Every Friday, SAfm’s radio anchor Sakina Kamwendo speaks to Martin Creamer, publishing editor of Engineering News & Mining Weekly. Reported here is this Friday’s At the Coalface transcript:
Kamwendo: Mining company DRDGold has launched 41 programmes to take its communities out of poverty.
Creamer: Yes, you know, they mine the dumps around Johannesburg, Brakpan and around Carletonville. They are finding that there's absolute abject poverty around these dumps among the people living there, who are unemployed, and they're needing to feed themselves. DRDGold has set up a whole lot of initiatives and it has attracted 4 000 families and 5 000 pupils as well, because it gives extra math lessons, it gives extra science lessons, to try and boost an education culture in these areas.
They are having tremendous success and they are developing what they call the informal economy. They've started off showing people who to grow their own food. This begins with people growing vegetables in an area not bigger than a garage door, and they are growing enough to feed their families, but many now are stepping beyond that gradually. They are becoming informal entrepreneurs and starting to grow enough to be able sell the surplus produce that they don't need.
DRDGold, which is listed on the Johannesburg Stock Exchange and listed in New York, has got great confidence in the potential of developing the informal economy, which at the moment we find is being boosted by the social grants. They hope that situations of abject poverty can be reversed, and people can step out of poverty, and perhaps start on a new journey towards a better existence within the informal economy, which many say is not strong enough in South Africa. Many say That South Africa has one of the weakest informal sectors in Africa and we need to do a lot more to generate activity within the informal economy, as well as the formal economy.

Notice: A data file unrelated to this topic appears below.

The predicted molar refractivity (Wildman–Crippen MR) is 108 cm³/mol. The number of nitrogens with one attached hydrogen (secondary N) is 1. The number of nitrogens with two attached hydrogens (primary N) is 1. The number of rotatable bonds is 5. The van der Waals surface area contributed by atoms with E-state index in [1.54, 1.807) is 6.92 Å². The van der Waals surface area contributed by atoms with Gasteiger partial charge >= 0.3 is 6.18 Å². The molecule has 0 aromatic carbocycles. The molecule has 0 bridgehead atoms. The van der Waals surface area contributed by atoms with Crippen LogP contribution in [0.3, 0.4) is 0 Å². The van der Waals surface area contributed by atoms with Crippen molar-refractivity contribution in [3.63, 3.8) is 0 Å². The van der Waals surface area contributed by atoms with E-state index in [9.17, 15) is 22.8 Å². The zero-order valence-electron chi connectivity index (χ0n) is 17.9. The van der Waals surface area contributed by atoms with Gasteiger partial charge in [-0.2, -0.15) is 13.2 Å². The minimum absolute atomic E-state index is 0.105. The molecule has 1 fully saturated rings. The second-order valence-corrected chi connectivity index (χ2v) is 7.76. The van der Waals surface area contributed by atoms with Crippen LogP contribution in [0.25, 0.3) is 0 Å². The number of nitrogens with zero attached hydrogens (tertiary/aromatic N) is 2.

Kamwendo: Cutting red tape will release R90-billion worth of mining projects out of their starting blocks.
Creamer: You know, there's so much red tape around, so it is very good news that President Ramaphosa has appointed a head of red tape, a person who knows all about how much red tape is in the country, that is Sipho Nkosi. Calculation done by Minerals Council South Africa that immediately, with the click of a finger, there are projects ready to go. If you remove the red tape, there is nearly R100-billion that can go into the economy virtually immediately.
These are shovel ready projects, as they call them. They in the area, first of all of exploration, and if you look at the Department of Mineral Resources and Energy, piling up there over a number of years have been applications for exploration. We've had so little exploration. For some reason or other, there are more than 4 000 exploration and prospecting applications that have just been piling up. Now it's a no brainer, if you click your finger and you actually approve those licences, you will have drilling in the ground almost immediately, you will have people around that, you will have consumables being used.